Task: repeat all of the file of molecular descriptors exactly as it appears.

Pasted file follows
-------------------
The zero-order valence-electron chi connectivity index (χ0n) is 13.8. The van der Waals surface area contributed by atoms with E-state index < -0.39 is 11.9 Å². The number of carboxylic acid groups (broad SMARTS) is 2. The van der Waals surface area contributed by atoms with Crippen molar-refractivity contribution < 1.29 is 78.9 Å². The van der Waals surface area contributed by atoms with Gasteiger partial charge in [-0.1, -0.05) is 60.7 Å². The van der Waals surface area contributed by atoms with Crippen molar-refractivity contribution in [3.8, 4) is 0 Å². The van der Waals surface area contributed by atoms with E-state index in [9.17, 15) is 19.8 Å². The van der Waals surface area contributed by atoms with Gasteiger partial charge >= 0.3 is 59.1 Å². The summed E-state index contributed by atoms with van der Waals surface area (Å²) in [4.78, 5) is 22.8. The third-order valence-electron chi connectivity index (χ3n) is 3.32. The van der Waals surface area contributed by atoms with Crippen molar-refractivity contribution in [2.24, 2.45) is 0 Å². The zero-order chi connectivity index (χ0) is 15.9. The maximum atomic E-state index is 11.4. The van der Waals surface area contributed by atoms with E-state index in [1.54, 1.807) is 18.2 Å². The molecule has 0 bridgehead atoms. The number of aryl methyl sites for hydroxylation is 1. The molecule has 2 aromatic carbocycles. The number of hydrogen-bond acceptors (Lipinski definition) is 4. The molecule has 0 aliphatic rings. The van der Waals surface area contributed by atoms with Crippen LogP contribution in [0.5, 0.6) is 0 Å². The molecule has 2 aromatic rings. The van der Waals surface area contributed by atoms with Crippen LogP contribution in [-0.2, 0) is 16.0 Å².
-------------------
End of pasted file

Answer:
The zero-order valence-electron chi connectivity index (χ0n) is 13.8. The van der Waals surface area contributed by atoms with E-state index < -0.39 is 11.9 Å². The number of carboxylic acid groups (broad SMARTS) is 2. The van der Waals surface area contributed by atoms with Crippen molar-refractivity contribution < 1.29 is 78.9 Å². The van der Waals surface area contributed by atoms with Gasteiger partial charge in [-0.1, -0.05) is 60.7 Å². The van der Waals surface area contributed by atoms with Crippen molar-refractivity contribution in [3.8, 4) is 0 Å². The van der Waals surface area contributed by atoms with E-state index in [9.17, 15) is 19.8 Å². The van der Waals surface area contributed by atoms with Gasteiger partial charge >= 0.3 is 59.1 Å². The summed E-state index contributed by atoms with van der Waals surface area (Å²) in [4.78, 5) is 22.8. The third-order valence-electron chi connectivity index (χ3n) is 3.32. The van der Waals surface area contributed by atoms with Crippen molar-refractivity contribution in [2.24, 2.45) is 0 Å². The zero-order chi connectivity index (χ0) is 15.9. The maximum atomic E-state index is 11.4. The van der Waals surface area contributed by atoms with E-state index in [1.54, 1.807) is 18.2 Å². The molecule has 0 bridgehead atoms. The number of aryl methyl sites for hydroxylation is 1. The molecule has 2 aromatic carbocycles. The number of hydrogen-bond acceptors (Lipinski definition) is 4. The molecule has 0 aliphatic rings. The van der Waals surface area contributed by atoms with Crippen LogP contribution in [0.5, 0.6) is 0 Å². The molecule has 2 aromatic rings. The van der Waals surface area contributed by atoms with Crippen LogP contribution in [-0.2, 0) is 16.0 Å².